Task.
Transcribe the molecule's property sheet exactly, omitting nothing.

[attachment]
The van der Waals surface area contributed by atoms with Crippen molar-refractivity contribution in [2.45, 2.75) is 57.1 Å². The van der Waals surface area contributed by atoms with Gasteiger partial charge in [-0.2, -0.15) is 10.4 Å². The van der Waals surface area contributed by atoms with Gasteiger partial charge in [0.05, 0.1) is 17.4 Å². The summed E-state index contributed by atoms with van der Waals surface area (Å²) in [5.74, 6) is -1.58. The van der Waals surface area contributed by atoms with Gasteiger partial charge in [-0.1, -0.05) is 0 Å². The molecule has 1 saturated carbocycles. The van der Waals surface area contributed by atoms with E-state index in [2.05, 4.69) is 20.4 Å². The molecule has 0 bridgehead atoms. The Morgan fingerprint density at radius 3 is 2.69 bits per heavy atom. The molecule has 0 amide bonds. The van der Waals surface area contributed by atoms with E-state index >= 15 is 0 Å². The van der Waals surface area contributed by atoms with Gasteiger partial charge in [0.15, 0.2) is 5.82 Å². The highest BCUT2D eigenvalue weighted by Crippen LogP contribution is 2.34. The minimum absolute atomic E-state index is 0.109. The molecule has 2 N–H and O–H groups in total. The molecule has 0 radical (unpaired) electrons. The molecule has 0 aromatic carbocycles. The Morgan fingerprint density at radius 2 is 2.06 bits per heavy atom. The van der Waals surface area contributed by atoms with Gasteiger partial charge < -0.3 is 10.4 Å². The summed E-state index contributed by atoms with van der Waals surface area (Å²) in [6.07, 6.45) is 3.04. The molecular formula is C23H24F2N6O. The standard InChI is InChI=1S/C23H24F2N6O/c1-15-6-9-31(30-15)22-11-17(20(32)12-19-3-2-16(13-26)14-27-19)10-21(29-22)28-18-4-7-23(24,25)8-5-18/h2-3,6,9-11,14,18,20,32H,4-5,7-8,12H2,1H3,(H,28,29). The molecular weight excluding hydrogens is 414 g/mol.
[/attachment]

The van der Waals surface area contributed by atoms with Crippen molar-refractivity contribution in [2.45, 2.75) is 57.1 Å². The van der Waals surface area contributed by atoms with Gasteiger partial charge in [-0.2, -0.15) is 10.4 Å². The van der Waals surface area contributed by atoms with Gasteiger partial charge in [0.05, 0.1) is 17.4 Å². The summed E-state index contributed by atoms with van der Waals surface area (Å²) in [5.74, 6) is -1.58. The van der Waals surface area contributed by atoms with Gasteiger partial charge in [-0.1, -0.05) is 0 Å². The molecule has 1 saturated carbocycles. The van der Waals surface area contributed by atoms with E-state index in [2.05, 4.69) is 20.4 Å². The molecule has 0 bridgehead atoms. The Morgan fingerprint density at radius 3 is 2.69 bits per heavy atom. The molecule has 0 amide bonds. The van der Waals surface area contributed by atoms with E-state index >= 15 is 0 Å². The van der Waals surface area contributed by atoms with Gasteiger partial charge in [0.15, 0.2) is 5.82 Å². The highest BCUT2D eigenvalue weighted by Crippen LogP contribution is 2.34. The minimum absolute atomic E-state index is 0.109. The molecule has 2 N–H and O–H groups in total. The molecule has 0 radical (unpaired) electrons. The molecule has 0 aromatic carbocycles. The Morgan fingerprint density at radius 2 is 2.06 bits per heavy atom. The van der Waals surface area contributed by atoms with Gasteiger partial charge < -0.3 is 10.4 Å². The summed E-state index contributed by atoms with van der Waals surface area (Å²) in [6.07, 6.45) is 3.04. The molecular formula is C23H24F2N6O. The standard InChI is InChI=1S/C23H24F2N6O/c1-15-6-9-31(30-15)22-11-17(20(32)12-19-3-2-16(13-26)14-27-19)10-21(29-22)28-18-4-7-23(24,25)8-5-18/h2-3,6,9-11,14,18,20,32H,4-5,7-8,12H2,1H3,(H,28,29). The molecular weight excluding hydrogens is 414 g/mol.